Revelation of the Self: Confronting the Internalized Ableism of my Identity

There are things I have learned about myself, recently. Things that have been true for a very long time, but which it took time for me to process as a part of my identity.

Why does it take so long for me to connect my reality with its implication?

Perhaps it is simply another way in which my brain gets stuck.

But I think there are two other reasons. Both are a kind of internalized prejudice.

One has to do with social norms, with stereotypes and stigmatization and fear and contempt. If these traits are part of my identity, then I am Like Them, and They Are Different and They are Bad and I am Not Like Them.

The other is an internalization of the refusal to respect marginalized people’s self-definition and self determination. If Those People cannot define themselves, and I cannot define myself, then I certainly cannot define myself as One of Them.

There are many assumptions on which my sense of self is based. Until I was ten, I assumed that I was straight. Until I went to college, I assumed that I was not asexual. I assumed, also, that I was cisgender.

And until last year, I assumed that I was not autistic.

These assumptions became facts of self-identity that biased me so strongly that I did not notice when my thoughts and behaviors first belied them—like when I was in elementary school and thought, one day, that I wished I was a lesbian, because girls were pretty. I took me a few years to realize that the reason I wanted to be attracted to girls was that I was attracted to girls.

These assumptions were—they are—borne of the normative biases of our culture. To be anything but heterosexual is to be different, alien and apart. Lesbians are different, are other people, bi- and pan- sexuals do not exist. Everyone is sexual, unless they are disabled. Gender is binary, and trans is strange and alien.

And girls who speak and write poetry and make it to adolescence with no diagnosis are not autistic.

At 13 I took test after test online, wondering if I might be autistic. But I underreported symptoms, because I was biased by the premise “I am not autistic” and the premise “I am a fake” and the premise “I only want attention”. Because I was biased by those premises, the results of these quizzes—almost all said I might be autistic, but “high functioning”, and some suggested consulting a doctor—only reinforced that I was blowing things out of proportion. That I was “not that bad”, and I was only seeking attention.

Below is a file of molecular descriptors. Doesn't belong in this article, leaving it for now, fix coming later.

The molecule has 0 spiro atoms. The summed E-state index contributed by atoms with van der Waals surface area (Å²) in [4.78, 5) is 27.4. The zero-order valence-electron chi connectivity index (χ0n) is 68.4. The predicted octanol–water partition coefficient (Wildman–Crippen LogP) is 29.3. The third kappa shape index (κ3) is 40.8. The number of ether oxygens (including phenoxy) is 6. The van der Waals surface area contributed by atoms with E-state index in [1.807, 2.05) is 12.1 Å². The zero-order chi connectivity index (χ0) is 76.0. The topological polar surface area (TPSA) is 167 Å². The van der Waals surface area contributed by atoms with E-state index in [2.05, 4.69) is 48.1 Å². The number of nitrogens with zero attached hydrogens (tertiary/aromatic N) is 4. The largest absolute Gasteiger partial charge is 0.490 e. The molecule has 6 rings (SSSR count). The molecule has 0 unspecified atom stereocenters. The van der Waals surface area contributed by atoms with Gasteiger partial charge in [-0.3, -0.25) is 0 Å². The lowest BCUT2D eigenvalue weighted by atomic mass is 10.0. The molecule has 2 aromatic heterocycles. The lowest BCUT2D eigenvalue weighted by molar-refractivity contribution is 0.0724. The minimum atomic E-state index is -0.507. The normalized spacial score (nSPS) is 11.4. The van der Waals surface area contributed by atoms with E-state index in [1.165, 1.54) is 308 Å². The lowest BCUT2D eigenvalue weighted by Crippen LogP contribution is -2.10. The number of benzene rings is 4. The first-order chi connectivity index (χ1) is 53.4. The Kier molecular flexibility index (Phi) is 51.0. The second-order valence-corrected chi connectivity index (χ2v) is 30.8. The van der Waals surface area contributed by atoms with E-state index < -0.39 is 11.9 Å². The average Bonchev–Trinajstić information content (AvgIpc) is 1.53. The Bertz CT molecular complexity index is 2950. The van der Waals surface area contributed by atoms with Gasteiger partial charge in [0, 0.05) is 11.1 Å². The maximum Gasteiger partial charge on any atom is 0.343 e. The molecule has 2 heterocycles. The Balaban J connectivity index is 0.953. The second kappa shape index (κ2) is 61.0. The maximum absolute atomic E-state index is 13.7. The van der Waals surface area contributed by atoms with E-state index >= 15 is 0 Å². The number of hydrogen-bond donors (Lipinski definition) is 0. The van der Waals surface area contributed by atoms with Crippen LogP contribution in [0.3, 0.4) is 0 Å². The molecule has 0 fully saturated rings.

Now, I have accepted the premise that I am autistic. My life is happier with this premise. I am healthier and better functioning and working on getting an official diagnosis, after which I will work on getting help with the skills and symptoms that I struggle with.

But there are still assumptions within this premise which hide my symptoms from me, which hide parts of who I am.

I accept that “I am autistic.”

But “I am verbal”, and “I have no learning disabilities”, and “I do not stim destructively.”

“I am not like ‘those’ autistics.”

Except that sometimes I cannot talk. I am sometimes nonverbal or nonspeaking. When I can talk, my ability is sometimes impaired—it is difficult, or I cannot speak above the volume of a whisper.

Except that I spent high school and my single year of college sobbing over the math that made perfect sense in theory, was as intuitive as breathing and as clear as air and as sensually miraculously beautifully divine as a sigh that comes out like a psalm but only in theory, in theory in theory in theory. All these things in theory but on paper the numbers are transformed into a vast expanse of sand which runs through my fingers and slips beneath my feet and nothing. Ever. Works.

Except that sometimes I am consumed by the urge to tug and pull and tear until my muscles are tight, tight, tight. Until I rip myself apart. And so I throw down what I am holding and I curl into a ball and I pummel my fists against my skin.

But even though this is true, and even though I know this, it took months for me to realize that my perception of myself as a consistently verbal autistic was flawed.

Even though this is true, it took until a few weeks ago for me to realize that there might be a problem with how I process numbers.

And even though this is true, I didn’t realize until a few days ago that sometimes, I really do stim destructively.

I am sometimes nonverbal. Very probably I have at least one developmental disability which can be classified as a learning disability, and sometimes? Sometimes I stim destructively.

And I am one of ‘those’ autistics.

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